Fred Tarl­ton (1910—2013)

Alberta Gardener Magazine - - News -

How Fred Tarl­ton came to be one of Al­berta’s best known and most re­spected lily hy­bridiz­ers is al­most as dif­fi­cult to ex­plain as it is to ac­count for the su­pe­ri­or­ity of one lily hy­brid over an­other. The fact he was born in Eng­land in 1910, raised mainly in small-town Al­berta and launched into a teach­ing ca­reer by the age of 20, does not point to­ward Tarl­ton’s in­ter­est in lilies or the pa­tience, per­se­ver­ance and tal­ent he brought to the breed­ing of them.

Per­haps the an­swer lies in his thirst for knowl­edge, par­tic­u­larly in science and math­e­mat­ics, his tal­ent for ob­ser­va­tion and his quiet and open na­ture. As a young school teacher liv­ing in Rich Val­ley, Tarl­ton met Ge­orges Bugnet, the gar­ru­lous French set­tler and scholar who had de­vel­oped a pas­sion for plant breed­ing. Tarl­ton went to Bugnet in search of French con­ver­sa­tion and came away with a bud­ding in­ter­est in the science of hor­ti­cul­ture.

A few years later, while teach­ing in Stony Plain, just west of Ed­mon­ton, Tarl­ton be­gan buy­ing and grow­ing lilies. In 1950 he joined the North Amer­i­can Lily So­ci­ety and soon he was grow­ing and show­ing his lilies and be­gin­ning the painstak­ing breed­ing ex­per­i­ments which led to his many regis­tered Asi­at­ics and martagons.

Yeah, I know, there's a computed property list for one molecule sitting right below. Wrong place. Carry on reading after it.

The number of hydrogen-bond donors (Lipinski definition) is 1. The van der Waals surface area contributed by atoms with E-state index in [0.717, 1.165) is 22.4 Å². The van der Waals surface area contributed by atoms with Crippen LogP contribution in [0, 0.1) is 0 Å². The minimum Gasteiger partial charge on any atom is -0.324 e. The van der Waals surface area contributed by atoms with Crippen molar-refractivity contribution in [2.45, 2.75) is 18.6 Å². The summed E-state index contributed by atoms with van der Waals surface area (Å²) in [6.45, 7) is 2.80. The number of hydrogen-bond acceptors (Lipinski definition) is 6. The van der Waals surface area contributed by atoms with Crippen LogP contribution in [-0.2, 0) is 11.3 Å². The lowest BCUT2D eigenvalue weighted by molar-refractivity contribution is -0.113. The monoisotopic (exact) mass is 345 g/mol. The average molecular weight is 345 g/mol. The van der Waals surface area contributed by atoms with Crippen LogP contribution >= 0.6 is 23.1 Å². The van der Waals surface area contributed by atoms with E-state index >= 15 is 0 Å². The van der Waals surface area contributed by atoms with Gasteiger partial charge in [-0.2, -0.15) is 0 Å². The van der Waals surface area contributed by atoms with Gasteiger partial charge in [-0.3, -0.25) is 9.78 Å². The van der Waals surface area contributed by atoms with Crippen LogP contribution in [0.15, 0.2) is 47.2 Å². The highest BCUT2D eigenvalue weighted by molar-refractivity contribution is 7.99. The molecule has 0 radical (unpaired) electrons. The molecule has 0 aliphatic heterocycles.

The Al­berta Re­gional Lily So­ci­ety, of which Tarl­ton was a found­ing mem­ber, paid trib­ute to him in 2000 for “hy­bridiz­ing, col­lect­ing and grow­ing the genus Lil­ium and for all the vol­un­teer work [he con­trib­uted] for the bet­ter­ment of the so­ci­ety.” Many of his hy­brids were named and de­scribed in the trib­ute, in­clud­ing a pink cream bi­colour Asi­atic which was regis­tered in 1980 and named Co­ri­anne for a grand­daugh­ter.

But it is the martagons for which Tarl­ton is es­pe­cially known. They are sold across the coun­try and con­tinue to win prizes at bench shows: At­tawa, Akim­ina, Char­lene, Jay Dene, Moony­een and Sarcee, since they were regis­tered in 1988. Amelita was regis­tered in 1993 and, in 1999, Tarl­ton’s friend and fel­low lily hy­bridizer, Marvin Joslin, regis­tered Tarl­ton’s Al­berta Sun­rise, Bri­ana, Gly­nis and Trin­ity.

These ac­com­plish­ments would jus­tify the ca­reer of a pro­fes­sional hor­ti­cul­tur­ist but the fact they re­sult from the work of a tal­ented and ded­i­cated am­a­teur makes them even more im­pres­sive.

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